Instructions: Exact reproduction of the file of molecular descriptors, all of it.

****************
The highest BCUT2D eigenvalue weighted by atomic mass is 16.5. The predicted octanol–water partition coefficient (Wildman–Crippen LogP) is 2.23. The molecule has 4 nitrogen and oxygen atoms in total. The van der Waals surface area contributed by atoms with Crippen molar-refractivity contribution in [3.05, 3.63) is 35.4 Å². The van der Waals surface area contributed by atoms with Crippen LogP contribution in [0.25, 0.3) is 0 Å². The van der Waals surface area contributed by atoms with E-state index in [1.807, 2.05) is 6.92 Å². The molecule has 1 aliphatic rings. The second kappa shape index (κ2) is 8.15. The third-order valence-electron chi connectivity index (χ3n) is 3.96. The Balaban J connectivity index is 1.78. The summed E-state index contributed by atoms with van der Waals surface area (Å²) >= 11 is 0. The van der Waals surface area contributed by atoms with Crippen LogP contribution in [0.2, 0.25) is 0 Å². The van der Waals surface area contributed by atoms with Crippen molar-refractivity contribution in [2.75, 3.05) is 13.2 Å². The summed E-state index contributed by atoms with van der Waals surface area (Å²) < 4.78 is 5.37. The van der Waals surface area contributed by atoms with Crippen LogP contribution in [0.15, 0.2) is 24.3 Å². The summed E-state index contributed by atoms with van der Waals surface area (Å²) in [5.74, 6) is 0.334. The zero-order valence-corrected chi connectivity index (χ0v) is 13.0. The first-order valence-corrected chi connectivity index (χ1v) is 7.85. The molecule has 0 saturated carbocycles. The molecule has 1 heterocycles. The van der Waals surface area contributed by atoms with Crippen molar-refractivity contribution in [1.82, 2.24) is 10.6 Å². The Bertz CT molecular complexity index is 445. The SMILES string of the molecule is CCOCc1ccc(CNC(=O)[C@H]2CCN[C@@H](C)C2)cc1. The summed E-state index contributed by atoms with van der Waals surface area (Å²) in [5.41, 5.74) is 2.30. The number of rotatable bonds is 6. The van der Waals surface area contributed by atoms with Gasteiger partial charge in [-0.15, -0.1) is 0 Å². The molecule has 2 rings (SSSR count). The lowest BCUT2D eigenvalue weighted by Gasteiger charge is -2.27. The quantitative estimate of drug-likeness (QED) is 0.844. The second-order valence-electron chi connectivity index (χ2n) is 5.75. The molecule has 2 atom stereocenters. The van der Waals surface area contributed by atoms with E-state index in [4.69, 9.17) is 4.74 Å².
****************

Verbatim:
The highest BCUT2D eigenvalue weighted by atomic mass is 16.5. The predicted octanol–water partition coefficient (Wildman–Crippen LogP) is 2.23. The molecule has 4 nitrogen and oxygen atoms in total. The van der Waals surface area contributed by atoms with Crippen molar-refractivity contribution in [3.05, 3.63) is 35.4 Å². The van der Waals surface area contributed by atoms with Crippen LogP contribution in [0.25, 0.3) is 0 Å². The van der Waals surface area contributed by atoms with E-state index in [1.807, 2.05) is 6.92 Å². The molecule has 1 aliphatic rings. The second kappa shape index (κ2) is 8.15. The third-order valence-electron chi connectivity index (χ3n) is 3.96. The Balaban J connectivity index is 1.78. The summed E-state index contributed by atoms with van der Waals surface area (Å²) >= 11 is 0. The van der Waals surface area contributed by atoms with Crippen LogP contribution in [0.2, 0.25) is 0 Å². The van der Waals surface area contributed by atoms with Crippen molar-refractivity contribution in [2.75, 3.05) is 13.2 Å². The summed E-state index contributed by atoms with van der Waals surface area (Å²) < 4.78 is 5.37. The van der Waals surface area contributed by atoms with Crippen LogP contribution in [0.15, 0.2) is 24.3 Å². The summed E-state index contributed by atoms with van der Waals surface area (Å²) in [5.74, 6) is 0.334. The zero-order valence-corrected chi connectivity index (χ0v) is 13.0. The first-order valence-corrected chi connectivity index (χ1v) is 7.85. The molecule has 0 saturated carbocycles. The molecule has 1 heterocycles. The van der Waals surface area contributed by atoms with Crippen molar-refractivity contribution in [1.82, 2.24) is 10.6 Å². The Bertz CT molecular complexity index is 445. The SMILES string of the molecule is CCOCc1ccc(CNC(=O)[C@H]2CCN[C@@H](C)C2)cc1. The summed E-state index contributed by atoms with van der Waals surface area (Å²) in [5.41, 5.74) is 2.30. The number of rotatable bonds is 6. The van der Waals surface area contributed by atoms with Gasteiger partial charge in [-0.15, -0.1) is 0 Å². The molecule has 2 rings (SSSR count). The lowest BCUT2D eigenvalue weighted by Gasteiger charge is -2.27. The quantitative estimate of drug-likeness (QED) is 0.844. The second-order valence-electron chi connectivity index (χ2n) is 5.75. The molecule has 2 atom stereocenters. The van der Waals surface area contributed by atoms with E-state index in [4.69, 9.17) is 4.74 Å².